5. The photodetector apparatus of claim 1 wherein the first semiconductor material comprises single-crystal silicon and the first cladding layer comprises silicon dioxide.
6. The photodetector apparatus of claim 1 wherein the photodetector comprises germanium or a silicon-germanium alloy having a germanium concentration exceeding about 90%.
7. The photodetector apparatus of claim 1 wherein the optical waveguide comprises silicon, silicon nitride, or silicon oxynitride.
8. The photodetector apparatus of claim 1, further comprising contact regions in electrical communication with the source and the drain regions.
9. The photodetector apparatus of claim 1 wherein a thickness of the photodetector does not exceed about 1.5 μm.
10. The photodetector apparatus of claim 1 wherein a thickness of the interface region is about 0.2 μm.
11. The photodetector apparatus of claim 1 wherein a distance between the optical waveguide and the photodetector is less than about 1 μm.
12. The photodetector apparatus of claim 1, further comprising a second cladding layer disposed over the optical waveguide and the photodetector.
13. The photodetector apparatus of claim 12 wherein the second cladding layer comprises silicon dioxide.
14. An integrated photodetector apparatus comprising:
(a) a substrate comprising a first cladding layer disposed over a base layer, the base layer comprising a first semiconductor material;
(b) an optical waveguide having a first propagation constant and disposed over the substrate;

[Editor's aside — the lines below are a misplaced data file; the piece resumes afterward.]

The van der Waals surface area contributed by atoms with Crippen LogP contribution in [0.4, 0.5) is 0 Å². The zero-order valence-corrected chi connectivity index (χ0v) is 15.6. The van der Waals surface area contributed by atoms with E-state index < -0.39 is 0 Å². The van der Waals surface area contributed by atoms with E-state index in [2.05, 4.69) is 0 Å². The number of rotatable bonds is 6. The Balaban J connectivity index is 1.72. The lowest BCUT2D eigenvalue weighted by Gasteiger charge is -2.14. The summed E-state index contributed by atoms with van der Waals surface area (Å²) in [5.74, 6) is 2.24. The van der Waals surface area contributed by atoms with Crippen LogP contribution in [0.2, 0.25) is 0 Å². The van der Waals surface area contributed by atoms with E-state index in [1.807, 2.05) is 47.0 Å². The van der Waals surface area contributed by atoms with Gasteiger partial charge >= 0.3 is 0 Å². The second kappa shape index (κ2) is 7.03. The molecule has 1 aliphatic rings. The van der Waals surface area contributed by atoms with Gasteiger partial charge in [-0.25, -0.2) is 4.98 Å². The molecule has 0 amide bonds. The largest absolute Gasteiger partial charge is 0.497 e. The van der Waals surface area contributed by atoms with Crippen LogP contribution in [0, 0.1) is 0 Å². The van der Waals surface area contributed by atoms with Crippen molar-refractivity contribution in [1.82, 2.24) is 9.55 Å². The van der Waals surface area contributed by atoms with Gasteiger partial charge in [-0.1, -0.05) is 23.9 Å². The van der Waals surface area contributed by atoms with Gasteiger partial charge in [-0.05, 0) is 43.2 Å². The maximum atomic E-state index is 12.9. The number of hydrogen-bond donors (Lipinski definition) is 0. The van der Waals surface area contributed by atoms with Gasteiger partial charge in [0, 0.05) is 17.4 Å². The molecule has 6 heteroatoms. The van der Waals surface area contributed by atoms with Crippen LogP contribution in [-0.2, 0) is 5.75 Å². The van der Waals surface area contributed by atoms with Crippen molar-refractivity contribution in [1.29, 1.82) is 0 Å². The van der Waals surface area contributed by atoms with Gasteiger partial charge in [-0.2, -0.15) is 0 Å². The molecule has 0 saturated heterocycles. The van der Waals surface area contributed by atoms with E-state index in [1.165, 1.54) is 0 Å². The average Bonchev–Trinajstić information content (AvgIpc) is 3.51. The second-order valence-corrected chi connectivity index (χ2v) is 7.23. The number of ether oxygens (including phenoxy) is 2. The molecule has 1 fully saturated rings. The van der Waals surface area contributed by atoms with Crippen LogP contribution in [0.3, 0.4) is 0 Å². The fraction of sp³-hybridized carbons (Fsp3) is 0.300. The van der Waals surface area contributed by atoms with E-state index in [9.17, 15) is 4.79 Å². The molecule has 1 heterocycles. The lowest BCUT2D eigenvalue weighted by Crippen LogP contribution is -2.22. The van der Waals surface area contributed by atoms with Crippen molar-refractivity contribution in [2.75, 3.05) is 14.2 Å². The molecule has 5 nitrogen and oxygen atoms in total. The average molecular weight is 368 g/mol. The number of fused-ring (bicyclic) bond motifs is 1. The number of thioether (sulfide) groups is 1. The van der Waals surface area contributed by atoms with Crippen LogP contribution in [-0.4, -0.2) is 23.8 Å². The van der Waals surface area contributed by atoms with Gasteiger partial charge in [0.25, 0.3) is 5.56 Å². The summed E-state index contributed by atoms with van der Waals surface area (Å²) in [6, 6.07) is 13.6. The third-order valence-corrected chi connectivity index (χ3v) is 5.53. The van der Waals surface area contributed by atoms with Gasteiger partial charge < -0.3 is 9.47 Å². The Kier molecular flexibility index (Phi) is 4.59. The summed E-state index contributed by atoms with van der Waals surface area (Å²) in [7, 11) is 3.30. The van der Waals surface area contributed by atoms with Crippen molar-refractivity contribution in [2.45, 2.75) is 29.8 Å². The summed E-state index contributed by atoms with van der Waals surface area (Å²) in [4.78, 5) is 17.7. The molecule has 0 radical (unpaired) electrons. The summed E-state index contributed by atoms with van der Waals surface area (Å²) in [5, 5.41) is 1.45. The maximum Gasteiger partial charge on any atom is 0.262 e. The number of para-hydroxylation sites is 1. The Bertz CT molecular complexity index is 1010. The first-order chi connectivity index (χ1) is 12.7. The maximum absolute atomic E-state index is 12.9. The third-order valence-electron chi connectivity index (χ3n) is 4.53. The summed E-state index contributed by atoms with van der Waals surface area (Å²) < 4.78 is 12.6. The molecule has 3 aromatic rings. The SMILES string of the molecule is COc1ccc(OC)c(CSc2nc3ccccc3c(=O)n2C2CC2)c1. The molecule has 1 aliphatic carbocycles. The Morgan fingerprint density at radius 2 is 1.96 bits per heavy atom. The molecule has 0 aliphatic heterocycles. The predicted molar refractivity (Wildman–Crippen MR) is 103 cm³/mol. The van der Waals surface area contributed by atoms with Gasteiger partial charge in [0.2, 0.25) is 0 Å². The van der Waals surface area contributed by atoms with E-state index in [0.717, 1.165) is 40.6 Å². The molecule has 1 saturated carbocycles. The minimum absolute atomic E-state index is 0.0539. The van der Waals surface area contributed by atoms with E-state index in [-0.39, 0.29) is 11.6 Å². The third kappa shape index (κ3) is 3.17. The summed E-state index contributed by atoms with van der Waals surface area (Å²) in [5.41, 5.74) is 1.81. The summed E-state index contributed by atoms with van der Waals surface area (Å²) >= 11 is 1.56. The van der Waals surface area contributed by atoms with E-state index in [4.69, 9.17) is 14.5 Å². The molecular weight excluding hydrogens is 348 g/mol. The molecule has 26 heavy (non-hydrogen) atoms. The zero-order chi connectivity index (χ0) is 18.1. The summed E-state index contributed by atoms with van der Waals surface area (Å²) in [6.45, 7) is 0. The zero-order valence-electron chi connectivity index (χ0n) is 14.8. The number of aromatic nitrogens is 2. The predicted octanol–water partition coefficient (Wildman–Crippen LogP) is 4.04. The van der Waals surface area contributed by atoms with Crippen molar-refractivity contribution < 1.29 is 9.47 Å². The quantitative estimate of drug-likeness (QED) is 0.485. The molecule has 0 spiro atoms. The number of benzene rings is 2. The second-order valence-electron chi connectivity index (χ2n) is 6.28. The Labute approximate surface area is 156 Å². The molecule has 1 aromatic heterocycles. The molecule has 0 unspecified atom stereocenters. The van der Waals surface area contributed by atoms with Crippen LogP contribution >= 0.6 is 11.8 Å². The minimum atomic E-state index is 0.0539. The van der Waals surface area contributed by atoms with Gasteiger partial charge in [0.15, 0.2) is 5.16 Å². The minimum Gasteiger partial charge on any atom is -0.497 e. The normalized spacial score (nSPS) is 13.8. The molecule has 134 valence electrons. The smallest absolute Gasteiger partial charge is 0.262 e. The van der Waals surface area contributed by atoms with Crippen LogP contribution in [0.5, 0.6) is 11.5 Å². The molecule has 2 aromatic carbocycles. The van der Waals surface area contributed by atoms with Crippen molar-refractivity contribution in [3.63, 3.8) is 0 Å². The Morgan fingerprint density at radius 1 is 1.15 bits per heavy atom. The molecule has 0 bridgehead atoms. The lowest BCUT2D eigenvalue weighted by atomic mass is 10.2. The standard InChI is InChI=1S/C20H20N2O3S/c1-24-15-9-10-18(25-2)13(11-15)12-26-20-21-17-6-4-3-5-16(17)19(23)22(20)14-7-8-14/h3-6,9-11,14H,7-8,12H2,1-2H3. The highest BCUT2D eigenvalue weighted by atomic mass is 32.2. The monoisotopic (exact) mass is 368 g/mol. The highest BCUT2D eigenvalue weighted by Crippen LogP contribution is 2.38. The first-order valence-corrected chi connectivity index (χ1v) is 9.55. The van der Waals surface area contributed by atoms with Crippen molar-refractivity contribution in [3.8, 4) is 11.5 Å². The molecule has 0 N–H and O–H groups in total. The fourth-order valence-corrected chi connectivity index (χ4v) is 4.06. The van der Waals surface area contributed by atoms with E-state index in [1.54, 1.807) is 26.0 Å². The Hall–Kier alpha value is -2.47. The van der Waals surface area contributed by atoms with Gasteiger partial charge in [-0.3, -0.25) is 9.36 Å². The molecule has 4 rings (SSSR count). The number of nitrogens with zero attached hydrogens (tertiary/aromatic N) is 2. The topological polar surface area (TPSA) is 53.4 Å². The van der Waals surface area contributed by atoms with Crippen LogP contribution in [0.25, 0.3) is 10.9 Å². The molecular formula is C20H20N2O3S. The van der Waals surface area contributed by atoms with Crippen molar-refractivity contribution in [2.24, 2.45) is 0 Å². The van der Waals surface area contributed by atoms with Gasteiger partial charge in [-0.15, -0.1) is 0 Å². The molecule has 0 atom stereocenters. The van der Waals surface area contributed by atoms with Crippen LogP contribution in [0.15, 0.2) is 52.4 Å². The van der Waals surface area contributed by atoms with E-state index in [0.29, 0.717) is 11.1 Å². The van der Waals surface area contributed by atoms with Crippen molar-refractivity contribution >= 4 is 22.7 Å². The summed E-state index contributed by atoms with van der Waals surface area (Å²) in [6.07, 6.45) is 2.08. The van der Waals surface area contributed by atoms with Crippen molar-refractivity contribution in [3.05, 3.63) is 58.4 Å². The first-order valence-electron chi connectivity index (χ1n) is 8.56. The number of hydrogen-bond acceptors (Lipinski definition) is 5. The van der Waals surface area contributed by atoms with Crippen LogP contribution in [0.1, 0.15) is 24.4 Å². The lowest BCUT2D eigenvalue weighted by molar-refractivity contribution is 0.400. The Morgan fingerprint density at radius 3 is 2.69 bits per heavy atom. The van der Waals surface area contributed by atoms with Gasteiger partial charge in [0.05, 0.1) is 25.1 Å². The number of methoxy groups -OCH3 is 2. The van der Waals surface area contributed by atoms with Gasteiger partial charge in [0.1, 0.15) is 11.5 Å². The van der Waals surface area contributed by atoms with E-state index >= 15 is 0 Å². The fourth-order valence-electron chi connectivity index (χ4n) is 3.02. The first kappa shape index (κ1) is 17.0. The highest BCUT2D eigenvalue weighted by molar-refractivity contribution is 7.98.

(c) an interface region disposed over the first cladding layer, the interface region comprising the first semiconductor material, a first doped region being formed therein; and
(d) a photodetector having a second propagation constant substantially equal to the first propagation constant, the photodetector comprising a second semiconductor material epitaxially grown over the interface region and having a second doped region and an intrinsic region disposed thereunder, at least a portion of the intrinsic region being laterally aligned with and evanescently coupled to the optical waveguide, one of the doped regions comprising a source region and the other doped region comprising a drain region.
15. The photodetector apparatus of claim 14 wherein the largest cross-sectional dimension of the photodetector does not exceed a length of absorption of photocarriers therein.
16. The photodetector apparatus of claim 14, further comprising contact regions in electrical communication with the source and the drain regions.
17. An optoelectronic circuit comprising:
(a) an integrated photodetector apparatus, comprising:
an interface region disposed over a substrate including a first cladding layer disposed over a base layer, the interface region and the base layer comprising single-crystal silicon,
an optical waveguide having a first propagation constant and disposed over the first cladding layer,